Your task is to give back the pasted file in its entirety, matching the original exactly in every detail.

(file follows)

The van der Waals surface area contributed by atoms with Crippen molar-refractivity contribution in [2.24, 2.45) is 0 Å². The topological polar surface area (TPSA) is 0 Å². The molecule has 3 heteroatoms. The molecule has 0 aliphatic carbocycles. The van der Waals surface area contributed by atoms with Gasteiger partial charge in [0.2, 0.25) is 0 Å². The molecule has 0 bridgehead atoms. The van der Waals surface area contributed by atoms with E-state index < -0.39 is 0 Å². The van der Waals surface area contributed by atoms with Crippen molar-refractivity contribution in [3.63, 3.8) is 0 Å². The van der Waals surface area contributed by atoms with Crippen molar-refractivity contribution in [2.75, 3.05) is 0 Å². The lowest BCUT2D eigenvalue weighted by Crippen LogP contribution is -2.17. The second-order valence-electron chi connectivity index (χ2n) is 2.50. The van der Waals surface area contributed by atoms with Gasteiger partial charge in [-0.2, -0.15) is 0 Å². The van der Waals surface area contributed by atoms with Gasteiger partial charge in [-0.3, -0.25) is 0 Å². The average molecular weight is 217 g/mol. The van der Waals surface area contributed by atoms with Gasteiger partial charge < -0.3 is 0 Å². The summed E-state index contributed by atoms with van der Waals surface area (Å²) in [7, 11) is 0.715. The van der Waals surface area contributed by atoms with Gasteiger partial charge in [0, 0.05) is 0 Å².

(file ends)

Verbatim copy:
The van der Waals surface area contributed by atoms with Crippen molar-refractivity contribution in [2.24, 2.45) is 0 Å². The topological polar surface area (TPSA) is 0 Å². The molecule has 3 heteroatoms. The molecule has 0 aliphatic carbocycles. The van der Waals surface area contributed by atoms with Gasteiger partial charge in [0.2, 0.25) is 0 Å². The molecule has 0 bridgehead atoms. The van der Waals surface area contributed by atoms with E-state index < -0.39 is 0 Å². The van der Waals surface area contributed by atoms with Crippen molar-refractivity contribution in [3.63, 3.8) is 0 Å². The van der Waals surface area contributed by atoms with Crippen molar-refractivity contribution in [2.75, 3.05) is 0 Å². The lowest BCUT2D eigenvalue weighted by Crippen LogP contribution is -2.17. The second-order valence-electron chi connectivity index (χ2n) is 2.50. The van der Waals surface area contributed by atoms with Gasteiger partial charge in [-0.2, -0.15) is 0 Å². The van der Waals surface area contributed by atoms with Gasteiger partial charge in [-0.3, -0.25) is 0 Å². The average molecular weight is 217 g/mol. The van der Waals surface area contributed by atoms with Gasteiger partial charge < -0.3 is 0 Å². The summed E-state index contributed by atoms with van der Waals surface area (Å²) in [7, 11) is 0.715. The van der Waals surface area contributed by atoms with Gasteiger partial charge in [0, 0.05) is 0 Å².